In marketing as in learning, the common goal is to engage and communicate with our audience. Even though our end-game is to support skill development as opposed to selling something, it makes sense to emulate some marketing techniques when creating our learning solutions. As designers, we can leverage some valuable skills that marketers have honed over the years in order to connect with, and spark interest amongst, our audience.
4 marketing techniques instructional designers can apply to learning solutions
1. Understand your learners: As with the campaigns marketers create, we in the instructional design field need to focus on our learners' needs and connect with them. Consider learner personas and other techniques to bring your learners to life so you can then cater to their learning needs. This is important not just for text composition of the content, but also in how the content is put together and displayed, and the design and multimedia elements accompanying it.
2. Leverage multi-channeled media: Given your learners don’t exclusively use their desktops, consider the right multi-channel approach that meets their needs. The takeaway from studying how marketers utilize a multi-channeled approach in advertising is using your learner personas and understanding that learners have different needs in different situations. This dictates using different media.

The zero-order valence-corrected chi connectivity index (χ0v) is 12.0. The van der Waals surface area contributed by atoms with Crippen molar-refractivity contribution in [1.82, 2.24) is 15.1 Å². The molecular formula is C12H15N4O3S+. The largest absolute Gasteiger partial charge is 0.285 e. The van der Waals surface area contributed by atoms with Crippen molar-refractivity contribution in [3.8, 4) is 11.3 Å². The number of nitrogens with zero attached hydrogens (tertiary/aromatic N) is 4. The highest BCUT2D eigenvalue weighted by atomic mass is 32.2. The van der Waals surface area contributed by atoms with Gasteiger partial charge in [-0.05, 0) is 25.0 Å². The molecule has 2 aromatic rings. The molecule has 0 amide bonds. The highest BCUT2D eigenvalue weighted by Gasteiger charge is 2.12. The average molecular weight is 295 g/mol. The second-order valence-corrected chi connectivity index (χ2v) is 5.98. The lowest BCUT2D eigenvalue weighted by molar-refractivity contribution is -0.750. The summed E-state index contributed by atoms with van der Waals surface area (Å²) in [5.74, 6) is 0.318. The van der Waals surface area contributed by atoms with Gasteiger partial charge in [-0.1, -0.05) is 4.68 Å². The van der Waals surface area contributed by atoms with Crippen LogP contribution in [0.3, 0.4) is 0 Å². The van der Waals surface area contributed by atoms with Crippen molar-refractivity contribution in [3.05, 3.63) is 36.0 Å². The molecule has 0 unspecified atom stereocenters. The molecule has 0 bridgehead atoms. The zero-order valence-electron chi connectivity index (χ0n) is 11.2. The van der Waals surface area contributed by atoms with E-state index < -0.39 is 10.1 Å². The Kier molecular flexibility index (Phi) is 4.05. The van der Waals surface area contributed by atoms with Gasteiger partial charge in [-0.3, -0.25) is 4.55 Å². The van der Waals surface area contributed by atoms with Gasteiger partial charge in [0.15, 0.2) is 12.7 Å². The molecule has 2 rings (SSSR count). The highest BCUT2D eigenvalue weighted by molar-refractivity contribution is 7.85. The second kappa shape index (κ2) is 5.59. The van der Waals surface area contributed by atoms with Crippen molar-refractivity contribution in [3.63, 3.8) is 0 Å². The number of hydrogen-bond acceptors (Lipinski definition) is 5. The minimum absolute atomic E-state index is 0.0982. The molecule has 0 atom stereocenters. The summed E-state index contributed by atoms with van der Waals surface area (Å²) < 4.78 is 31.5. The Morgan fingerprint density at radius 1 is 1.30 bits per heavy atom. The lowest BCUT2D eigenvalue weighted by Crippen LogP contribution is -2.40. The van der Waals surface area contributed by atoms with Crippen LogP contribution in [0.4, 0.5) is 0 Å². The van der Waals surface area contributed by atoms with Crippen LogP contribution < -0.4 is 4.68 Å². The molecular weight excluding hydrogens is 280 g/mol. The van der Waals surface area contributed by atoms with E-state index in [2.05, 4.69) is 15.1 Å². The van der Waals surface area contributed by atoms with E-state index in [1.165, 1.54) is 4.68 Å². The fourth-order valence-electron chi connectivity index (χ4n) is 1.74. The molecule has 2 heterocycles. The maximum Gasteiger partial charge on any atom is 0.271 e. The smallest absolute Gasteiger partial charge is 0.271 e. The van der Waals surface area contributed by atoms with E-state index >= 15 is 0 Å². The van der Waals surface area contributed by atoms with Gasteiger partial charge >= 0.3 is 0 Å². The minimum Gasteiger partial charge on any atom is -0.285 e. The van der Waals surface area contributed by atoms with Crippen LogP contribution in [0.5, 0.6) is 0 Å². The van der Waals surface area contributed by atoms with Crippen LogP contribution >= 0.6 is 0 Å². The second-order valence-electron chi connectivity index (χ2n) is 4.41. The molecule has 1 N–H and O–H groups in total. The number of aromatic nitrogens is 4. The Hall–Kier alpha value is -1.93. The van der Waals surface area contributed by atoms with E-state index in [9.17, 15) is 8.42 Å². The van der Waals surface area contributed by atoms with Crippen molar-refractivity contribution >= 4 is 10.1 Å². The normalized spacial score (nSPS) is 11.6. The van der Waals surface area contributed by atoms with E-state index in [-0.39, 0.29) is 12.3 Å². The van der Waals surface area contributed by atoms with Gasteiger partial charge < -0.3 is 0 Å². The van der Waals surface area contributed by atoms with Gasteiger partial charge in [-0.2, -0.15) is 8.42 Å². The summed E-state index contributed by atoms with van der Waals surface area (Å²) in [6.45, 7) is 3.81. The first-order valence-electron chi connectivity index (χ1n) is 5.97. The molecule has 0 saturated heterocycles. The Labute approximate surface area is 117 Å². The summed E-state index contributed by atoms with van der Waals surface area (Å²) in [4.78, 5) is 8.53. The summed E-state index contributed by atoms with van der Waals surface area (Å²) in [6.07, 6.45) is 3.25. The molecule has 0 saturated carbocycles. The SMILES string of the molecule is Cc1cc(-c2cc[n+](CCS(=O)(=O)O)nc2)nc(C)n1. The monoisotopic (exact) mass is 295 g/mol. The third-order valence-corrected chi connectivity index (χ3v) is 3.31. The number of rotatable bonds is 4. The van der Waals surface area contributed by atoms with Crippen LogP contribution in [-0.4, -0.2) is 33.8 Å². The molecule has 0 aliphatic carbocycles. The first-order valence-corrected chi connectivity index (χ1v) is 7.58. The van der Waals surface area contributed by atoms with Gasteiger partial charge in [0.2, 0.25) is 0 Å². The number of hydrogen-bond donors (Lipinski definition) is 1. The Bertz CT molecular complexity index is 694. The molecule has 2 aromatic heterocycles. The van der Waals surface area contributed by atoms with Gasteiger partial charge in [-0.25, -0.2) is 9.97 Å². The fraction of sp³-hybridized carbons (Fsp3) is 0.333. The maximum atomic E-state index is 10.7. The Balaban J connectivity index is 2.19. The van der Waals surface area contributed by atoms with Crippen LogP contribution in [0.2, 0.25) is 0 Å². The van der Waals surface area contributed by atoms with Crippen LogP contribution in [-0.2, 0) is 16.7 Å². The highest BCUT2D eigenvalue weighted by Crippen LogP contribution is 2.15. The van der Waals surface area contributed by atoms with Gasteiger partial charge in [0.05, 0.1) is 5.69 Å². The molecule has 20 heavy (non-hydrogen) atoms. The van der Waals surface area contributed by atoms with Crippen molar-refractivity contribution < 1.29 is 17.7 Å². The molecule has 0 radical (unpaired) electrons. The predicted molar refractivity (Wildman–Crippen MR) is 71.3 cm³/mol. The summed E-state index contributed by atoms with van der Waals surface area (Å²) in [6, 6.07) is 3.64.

Learners may access a microlearning nugget while standing in transit during their commute, or be in need of immediate support when doing a systems training before a looming deadline. Hence, your learning solutions may need to differ, even if they’re supporting the same overall topic. To keep all these media cohesive, however, you’ll need to ensure you use a consistent visual theme and course personality.
3. Use a consistent and appealing personality: Based on your learner analysis, choose a specific theme that resonates with your learners. Marketers use a “brand personality” to convey key unspoken qualities and attributes through visuals, colors, and words. Likewise, this works in course design.
For example, you may choose to have a bright and approachable palette in a compliance course to make the content less daunting and more relatable. On the other hand, you may purposefully choose dark colors, somber music, and an authoritative tone to convey fearful emotions. To reinforce your overall messages, use the same personality or theme across all your learning media, similar to how a marketer would keep the same theme in an advertising campaign.
4. Ask for feedback: Make sure that whatever your overall content and content design is, your learners can connect with it. Take a hint from marketing and use focus groups or other mechanisms to get feedback on how you can improve your course design for better learning experiences. Ideally this is done through an iterative creation process that allows for mid-course development improvement. However, even if you collect data post-course, there are rich insights that will make the next executions more effective.
Employees are constantly dealing with day-to-day distractions that our learning solutions have to compete with. The modern learner requires approaches that will essentially keep them engaged long-term. It’s my belief that leveraging these marketing tips will elevate their involvement in our learning solutions for lasting skill development.